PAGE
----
“When we qualified for the Euros, I wasn’t a starter for the national team and I knew I had to work twice as hard as anyone else to be able to earn my spot; the team had done really well and the defence had been solid. I put up a goal in my head in the off-season and worked towards the January camp; we were going to be physically tested and I wanted to come out on top.
“I did pretty good in the test but I knew that I had to have something extra I could bring to earn my spot. My coaches in Kristianstad are good at their job and I knew I would be in top form for Damallsvenskan and that my performance would help me with the national team.
“When I train, I do it 100 percent because I don’t have time to half-ass it. I’m a mom to a two-year-old, I’m a full-time student and I sometimes work as a personal trainer, so when I train, I do it to the fullest.
“If I say that I sacrificed anything, I have to say time with my family. I’m so lucky that I’m able to work with my husband, so we are pretty much on the same schedule, but it takes a lot of planning and teamwork.
“We work well together and we support each other to the fullest, so it works pretty well. I definitely won the jackpot when it comes to finding a partner in life.
“Being an athlete is hard, it is a 24/7 job; you need to think about yourself all the time, when and what you eat, sleep, rest and so on. Every practice I try to push myself to be better; if I ran on a specific time last week I can do a second better next week.
“I will be able with that second to run back on the 94th minute of a game. If I get that bar up with just 0.5kg more, I am able to jump higher on the pitch.
“Everything you do is hard, it’s just how you are going to use it that’s going to push you to do better. That is how I see it, at least.”
Despite not quite repeating the feat of 2013 this time around, Iceland were still the ones responsible for more than their share of Euro 2017’s sights and sounds. The send-off they received from their national public at the airport as they left for the Netherlands was beamed around social media, while the tournament promo video with Icelandair similarly resonated with people from many different nations.
The shudder of that famous Viking/thunder clap – or ‘Víkinga klappið’ as it’s known in Iceland – also needs no real introduction by now. The synchronised clap between fans and team was a staple at these Euros, as it had been for the men’s tournament in 2016, memorably driving Sif and her team on as they went toe-to-toe with a French outfit who only beat them over a disputed penalty in the 86th minute.
The sheer feeling of support and belonging behind that routine and its thumping noise also picked them up again just minutes after defeat had taken the wind out of their sails. A central theme of this site and both parts to this interview with Sif is a world of sound, and music is always there when she wants to feel the warmth of a powerful connection.
“Music helps me a lot, both as an athlete and in life outside of sports. Certain songs have deeper meaning than others because I have listened to them in a specific time in my life and I have connected the songs to what I have been going through.
“I think music can express something you yourself maybe have difficulty putting into words, and by connecting with a song or album, it can help in so many ways. I use music to motivate me both for the gym and for games.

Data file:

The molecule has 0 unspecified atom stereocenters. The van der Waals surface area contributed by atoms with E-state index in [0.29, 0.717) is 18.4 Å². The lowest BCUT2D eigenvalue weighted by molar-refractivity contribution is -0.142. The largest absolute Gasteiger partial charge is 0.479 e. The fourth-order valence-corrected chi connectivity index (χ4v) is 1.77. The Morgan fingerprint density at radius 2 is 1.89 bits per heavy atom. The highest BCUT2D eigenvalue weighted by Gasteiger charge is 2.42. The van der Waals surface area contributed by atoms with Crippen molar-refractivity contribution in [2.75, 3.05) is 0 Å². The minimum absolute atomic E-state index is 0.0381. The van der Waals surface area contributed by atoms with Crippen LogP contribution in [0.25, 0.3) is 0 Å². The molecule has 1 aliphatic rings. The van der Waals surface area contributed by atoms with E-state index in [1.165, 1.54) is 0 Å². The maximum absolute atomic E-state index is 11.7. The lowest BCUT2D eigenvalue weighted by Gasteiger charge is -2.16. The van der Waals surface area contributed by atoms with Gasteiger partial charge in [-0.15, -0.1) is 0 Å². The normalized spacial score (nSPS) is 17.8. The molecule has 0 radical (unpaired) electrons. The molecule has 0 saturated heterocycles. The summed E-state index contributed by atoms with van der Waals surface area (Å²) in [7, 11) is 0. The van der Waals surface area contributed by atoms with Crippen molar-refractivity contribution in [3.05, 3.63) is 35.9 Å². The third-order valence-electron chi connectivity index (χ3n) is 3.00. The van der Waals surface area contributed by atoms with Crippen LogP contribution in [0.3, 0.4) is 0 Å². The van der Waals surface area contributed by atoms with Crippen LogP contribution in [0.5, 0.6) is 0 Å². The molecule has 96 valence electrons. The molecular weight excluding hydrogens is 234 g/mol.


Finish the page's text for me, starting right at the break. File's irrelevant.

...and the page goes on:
“Specific songs can always sit well before going out to play or when I’m doing Olympic weightlifting and just getting the bar up. Music can make you do something a little extra if you have the right tunes.”
The physical intensity with which Iceland competed in the Netherlands was of course down to sustained individual and collective work, dedication and sacrifice. With that in mind, seeing each of the team’s players carrying Domino’s Pizza boxes as they stopped to speak to multi-national media in the mixed zone after those games brought a certain everyday relatability back to it all!
Coming after such unsatisfying outcomes to the battles they had out on the pitch during the group phase, they served as welcome pick-me-ups to the players, as well as replenishment, although Sif wasn’t hanging around for long to check the contents!
“I think they ordered the usual favourites like ham and cheese, ham and mushroom, margherita, salami. I think I didn’t even see what was on; just grabbed a box and started eating!
“This was done so we could drive back to the hotel straight from the game, and so everyone was fed and could relax on the way. My topping on a pizza would be pineapple and ham.”
For both club and country, Sif is a hugely revered fibre within the team and its culture. She has spent the past six years at Kristianstad, who have twice finished as high as 5th in the Damallsvenskan during her time in Sweden.
Currently in 7th place after 15 games of this league season, the team from Northwestern Skåne were bolstered when American midfielder Becky Edwards, a former National Women’s Soccer League (NWSL) player greatly appreciated in the game for her ability and understanding, joined them earlier this year. The 2008 FIFA Under-20 World Cup winner came out of retirement to play for the club and Sif explains how the 29-year-old has also been helping to fire the tempo up away from the midfield engine room.
“Becky and Amanda (Edgren) have been taking turns playing some tunes before practice, and then I sometimes get to push play on some great playlist I have found. I have a pretty good say in the music in the locker room, but I try to mix together songs that I know people appreciate and that gets them ready for games.
“Before practice, it depends which of the older players comes to the locker room first. I sometimes bust out some moves, otherwise I just sit and watch and enjoy the locker-room atmosphere.
“Seeing a bunch of people who have come together to play a football match is quite interesting, and how we differ in preparing for battle, but before, I would dance and get focused through that. Dancing makes me relax and release the stress, so I probably am more of a dancer than a sitter.”